Brain on Fire: My Month of Madness Susannah Cahalan Non-Fiction **** The author, a journalist, with no history of mental illness, suddenly begins displaying serious behavior changes, including paranoia and amnesia, along with physical deterioration. The cause,finally diagnosed as Anti-NMDA-Receptor Autoimmune Encephalitis, is an autoimmune disease rather than a mental illness. After a long recovery, of which the author has little memory, she pieces together the story, which is both fascinating and terrifying.  2013-12
Zealot: The Life and Times of Jesus of Nazareth Reza Aslan Non-Fiction **** Written by a religious scholar, this book focuses on Jesus the man and the historical time in which he lived. It neither attempts to confirm or deny whether Jesus is the son of God; rather it provides a look at the politics and environment during his lifetime and explains much about how and why stories in the bible were contracted the way they were. I found it a fascinating book, revealing much about the times that I did not know.  2013-12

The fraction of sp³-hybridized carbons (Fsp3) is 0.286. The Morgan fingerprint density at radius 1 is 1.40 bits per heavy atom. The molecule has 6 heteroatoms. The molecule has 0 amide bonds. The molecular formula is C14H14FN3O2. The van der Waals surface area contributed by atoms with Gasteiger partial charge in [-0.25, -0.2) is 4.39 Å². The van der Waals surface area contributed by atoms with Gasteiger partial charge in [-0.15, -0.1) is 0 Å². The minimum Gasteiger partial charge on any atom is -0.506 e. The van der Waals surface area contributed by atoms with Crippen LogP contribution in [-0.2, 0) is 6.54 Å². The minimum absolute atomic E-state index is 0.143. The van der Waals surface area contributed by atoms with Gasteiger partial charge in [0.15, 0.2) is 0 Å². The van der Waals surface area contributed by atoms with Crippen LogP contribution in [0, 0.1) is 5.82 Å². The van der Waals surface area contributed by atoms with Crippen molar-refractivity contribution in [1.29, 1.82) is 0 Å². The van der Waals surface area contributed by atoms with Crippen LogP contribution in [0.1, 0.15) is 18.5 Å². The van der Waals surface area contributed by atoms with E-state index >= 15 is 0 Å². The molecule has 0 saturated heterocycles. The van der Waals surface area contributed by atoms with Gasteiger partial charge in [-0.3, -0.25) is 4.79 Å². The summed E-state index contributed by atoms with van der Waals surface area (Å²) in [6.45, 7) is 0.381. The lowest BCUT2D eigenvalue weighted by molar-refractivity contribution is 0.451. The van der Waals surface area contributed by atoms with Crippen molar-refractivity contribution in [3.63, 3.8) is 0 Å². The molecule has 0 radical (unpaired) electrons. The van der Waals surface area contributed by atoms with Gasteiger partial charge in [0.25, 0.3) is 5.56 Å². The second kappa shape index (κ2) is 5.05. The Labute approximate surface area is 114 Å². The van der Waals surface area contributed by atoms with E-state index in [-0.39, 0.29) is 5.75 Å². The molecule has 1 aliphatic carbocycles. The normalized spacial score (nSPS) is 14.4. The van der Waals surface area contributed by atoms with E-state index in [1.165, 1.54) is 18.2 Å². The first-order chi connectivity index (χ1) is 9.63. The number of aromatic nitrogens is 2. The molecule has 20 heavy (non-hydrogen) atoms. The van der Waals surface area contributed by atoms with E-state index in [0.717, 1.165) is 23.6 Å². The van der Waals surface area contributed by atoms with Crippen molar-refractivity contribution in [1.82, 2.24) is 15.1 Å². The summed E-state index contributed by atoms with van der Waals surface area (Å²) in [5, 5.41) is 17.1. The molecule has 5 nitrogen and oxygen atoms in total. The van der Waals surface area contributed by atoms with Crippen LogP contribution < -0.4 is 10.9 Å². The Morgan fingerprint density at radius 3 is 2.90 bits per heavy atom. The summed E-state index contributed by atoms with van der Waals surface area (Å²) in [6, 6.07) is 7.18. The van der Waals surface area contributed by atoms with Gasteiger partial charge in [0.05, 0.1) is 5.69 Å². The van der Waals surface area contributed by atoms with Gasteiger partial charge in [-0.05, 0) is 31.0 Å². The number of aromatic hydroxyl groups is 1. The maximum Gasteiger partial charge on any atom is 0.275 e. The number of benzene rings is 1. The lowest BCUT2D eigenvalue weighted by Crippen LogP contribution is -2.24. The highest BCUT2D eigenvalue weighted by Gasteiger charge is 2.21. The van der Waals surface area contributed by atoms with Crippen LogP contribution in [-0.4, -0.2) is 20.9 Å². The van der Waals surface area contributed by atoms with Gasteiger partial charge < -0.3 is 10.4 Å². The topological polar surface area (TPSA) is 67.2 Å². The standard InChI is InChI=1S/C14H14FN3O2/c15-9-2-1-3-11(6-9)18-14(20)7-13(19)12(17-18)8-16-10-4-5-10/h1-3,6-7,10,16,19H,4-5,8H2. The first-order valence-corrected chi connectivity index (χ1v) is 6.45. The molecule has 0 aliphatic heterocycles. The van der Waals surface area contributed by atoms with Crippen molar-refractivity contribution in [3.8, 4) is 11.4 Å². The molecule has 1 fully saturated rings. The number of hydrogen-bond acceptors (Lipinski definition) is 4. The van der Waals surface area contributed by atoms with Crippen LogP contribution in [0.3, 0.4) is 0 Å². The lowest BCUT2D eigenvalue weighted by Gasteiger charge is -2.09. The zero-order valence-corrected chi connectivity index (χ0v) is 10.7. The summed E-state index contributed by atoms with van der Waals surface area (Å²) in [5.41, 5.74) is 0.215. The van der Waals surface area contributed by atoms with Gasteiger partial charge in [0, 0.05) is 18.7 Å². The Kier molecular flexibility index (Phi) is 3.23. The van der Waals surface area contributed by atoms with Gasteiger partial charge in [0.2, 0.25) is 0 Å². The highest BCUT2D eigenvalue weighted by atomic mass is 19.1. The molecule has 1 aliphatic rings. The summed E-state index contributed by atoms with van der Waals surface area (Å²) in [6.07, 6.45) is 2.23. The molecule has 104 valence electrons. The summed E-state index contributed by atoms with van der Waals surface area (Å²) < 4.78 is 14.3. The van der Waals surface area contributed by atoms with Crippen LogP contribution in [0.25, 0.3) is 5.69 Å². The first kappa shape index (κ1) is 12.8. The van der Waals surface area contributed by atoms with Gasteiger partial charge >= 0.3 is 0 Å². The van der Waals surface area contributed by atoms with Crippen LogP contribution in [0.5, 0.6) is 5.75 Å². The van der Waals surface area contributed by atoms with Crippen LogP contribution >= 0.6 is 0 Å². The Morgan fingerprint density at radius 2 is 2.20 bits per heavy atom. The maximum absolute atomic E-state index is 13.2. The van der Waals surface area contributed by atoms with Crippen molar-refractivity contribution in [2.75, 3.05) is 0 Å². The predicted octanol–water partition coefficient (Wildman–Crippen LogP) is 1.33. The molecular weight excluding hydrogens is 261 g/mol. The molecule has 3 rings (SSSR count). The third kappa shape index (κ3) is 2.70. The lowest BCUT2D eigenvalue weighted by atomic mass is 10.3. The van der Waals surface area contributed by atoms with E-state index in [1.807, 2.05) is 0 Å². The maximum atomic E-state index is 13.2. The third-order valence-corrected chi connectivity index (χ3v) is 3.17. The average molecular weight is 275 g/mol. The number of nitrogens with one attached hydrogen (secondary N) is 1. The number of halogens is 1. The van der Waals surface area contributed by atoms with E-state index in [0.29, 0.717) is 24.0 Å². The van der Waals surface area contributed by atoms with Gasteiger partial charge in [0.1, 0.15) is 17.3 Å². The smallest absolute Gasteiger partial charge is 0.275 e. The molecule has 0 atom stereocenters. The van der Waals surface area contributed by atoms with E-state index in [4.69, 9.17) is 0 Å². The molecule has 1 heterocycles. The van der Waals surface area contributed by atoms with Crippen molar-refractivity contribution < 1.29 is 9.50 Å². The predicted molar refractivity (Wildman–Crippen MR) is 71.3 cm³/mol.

A First Rate Madness: Uncovering the Links Between Leadership and Mental Illness  Nassir Hhaemi Non-Fiction *** The author, a psychiatrist, theorizes that sane or mentally healthy individuals do not function as leaders in times of crisis as well as individuals with a history of depression or bipolar disorder. He uses a number of examples, including Lincoln, Sherman, JFK, FDR, Churchill and others. His premise is that these men, who all suffered some form of mental illness, developed certain traits such as empathy and resilience, which enhanced their ability to provide leadership during times of crisis. While it is a fascinating book and the author makes a good case, I’m not sure I completely buy into the conclusions. There are likely hundreds of other examples 2013-12